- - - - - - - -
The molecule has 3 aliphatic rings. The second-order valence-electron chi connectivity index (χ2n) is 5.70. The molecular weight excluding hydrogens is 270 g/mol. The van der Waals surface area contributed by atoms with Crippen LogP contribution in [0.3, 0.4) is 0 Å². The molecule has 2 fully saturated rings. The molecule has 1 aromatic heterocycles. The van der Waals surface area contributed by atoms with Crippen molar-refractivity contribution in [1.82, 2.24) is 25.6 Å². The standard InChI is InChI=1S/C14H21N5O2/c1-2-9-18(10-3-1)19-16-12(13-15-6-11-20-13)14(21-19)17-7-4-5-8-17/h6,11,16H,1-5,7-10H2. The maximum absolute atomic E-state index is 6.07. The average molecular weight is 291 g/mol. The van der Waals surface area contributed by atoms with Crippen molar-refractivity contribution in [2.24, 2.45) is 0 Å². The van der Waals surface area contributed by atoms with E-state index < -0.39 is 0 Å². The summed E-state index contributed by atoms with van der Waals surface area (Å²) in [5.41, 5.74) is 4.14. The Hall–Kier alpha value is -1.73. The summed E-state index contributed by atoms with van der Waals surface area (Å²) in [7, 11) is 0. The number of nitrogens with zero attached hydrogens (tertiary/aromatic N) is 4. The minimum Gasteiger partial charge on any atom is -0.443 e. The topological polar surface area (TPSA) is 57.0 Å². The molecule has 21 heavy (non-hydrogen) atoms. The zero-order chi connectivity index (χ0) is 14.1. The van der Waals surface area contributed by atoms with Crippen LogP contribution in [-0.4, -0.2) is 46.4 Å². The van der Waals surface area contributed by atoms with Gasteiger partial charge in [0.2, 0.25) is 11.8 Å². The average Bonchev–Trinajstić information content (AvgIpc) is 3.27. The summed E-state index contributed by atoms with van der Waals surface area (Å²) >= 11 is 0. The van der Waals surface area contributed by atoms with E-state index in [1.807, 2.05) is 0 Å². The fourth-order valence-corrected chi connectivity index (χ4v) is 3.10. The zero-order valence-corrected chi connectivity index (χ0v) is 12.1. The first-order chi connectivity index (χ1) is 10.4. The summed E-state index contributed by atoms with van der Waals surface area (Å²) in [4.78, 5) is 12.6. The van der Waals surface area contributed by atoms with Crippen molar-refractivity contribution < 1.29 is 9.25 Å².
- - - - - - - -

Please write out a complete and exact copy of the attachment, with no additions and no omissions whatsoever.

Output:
The molecule has 3 aliphatic rings. The second-order valence-electron chi connectivity index (χ2n) is 5.70. The molecular weight excluding hydrogens is 270 g/mol. The van der Waals surface area contributed by atoms with Crippen LogP contribution in [0.3, 0.4) is 0 Å². The molecule has 2 fully saturated rings. The molecule has 1 aromatic heterocycles. The van der Waals surface area contributed by atoms with Crippen molar-refractivity contribution in [1.82, 2.24) is 25.6 Å². The standard InChI is InChI=1S/C14H21N5O2/c1-2-9-18(10-3-1)19-16-12(13-15-6-11-20-13)14(21-19)17-7-4-5-8-17/h6,11,16H,1-5,7-10H2. The maximum absolute atomic E-state index is 6.07. The average molecular weight is 291 g/mol. The van der Waals surface area contributed by atoms with Crippen molar-refractivity contribution in [2.24, 2.45) is 0 Å². The van der Waals surface area contributed by atoms with E-state index < -0.39 is 0 Å². The summed E-state index contributed by atoms with van der Waals surface area (Å²) in [5.41, 5.74) is 4.14. The Hall–Kier alpha value is -1.73. The summed E-state index contributed by atoms with van der Waals surface area (Å²) in [7, 11) is 0. The number of nitrogens with zero attached hydrogens (tertiary/aromatic N) is 4. The minimum Gasteiger partial charge on any atom is -0.443 e. The topological polar surface area (TPSA) is 57.0 Å². The molecule has 21 heavy (non-hydrogen) atoms. The zero-order chi connectivity index (χ0) is 14.1. The van der Waals surface area contributed by atoms with Crippen LogP contribution in [-0.4, -0.2) is 46.4 Å². The van der Waals surface area contributed by atoms with Gasteiger partial charge in [0.2, 0.25) is 11.8 Å². The average Bonchev–Trinajstić information content (AvgIpc) is 3.27. The summed E-state index contributed by atoms with van der Waals surface area (Å²) >= 11 is 0. The van der Waals surface area contributed by atoms with E-state index in [1.807, 2.05) is 0 Å². The fourth-order valence-corrected chi connectivity index (χ4v) is 3.10. The zero-order valence-corrected chi connectivity index (χ0v) is 12.1. The first-order chi connectivity index (χ1) is 10.4. The summed E-state index contributed by atoms with van der Waals surface area (Å²) in [4.78, 5) is 12.6. The van der Waals surface area contributed by atoms with Crippen molar-refractivity contribution < 1.29 is 9.25 Å².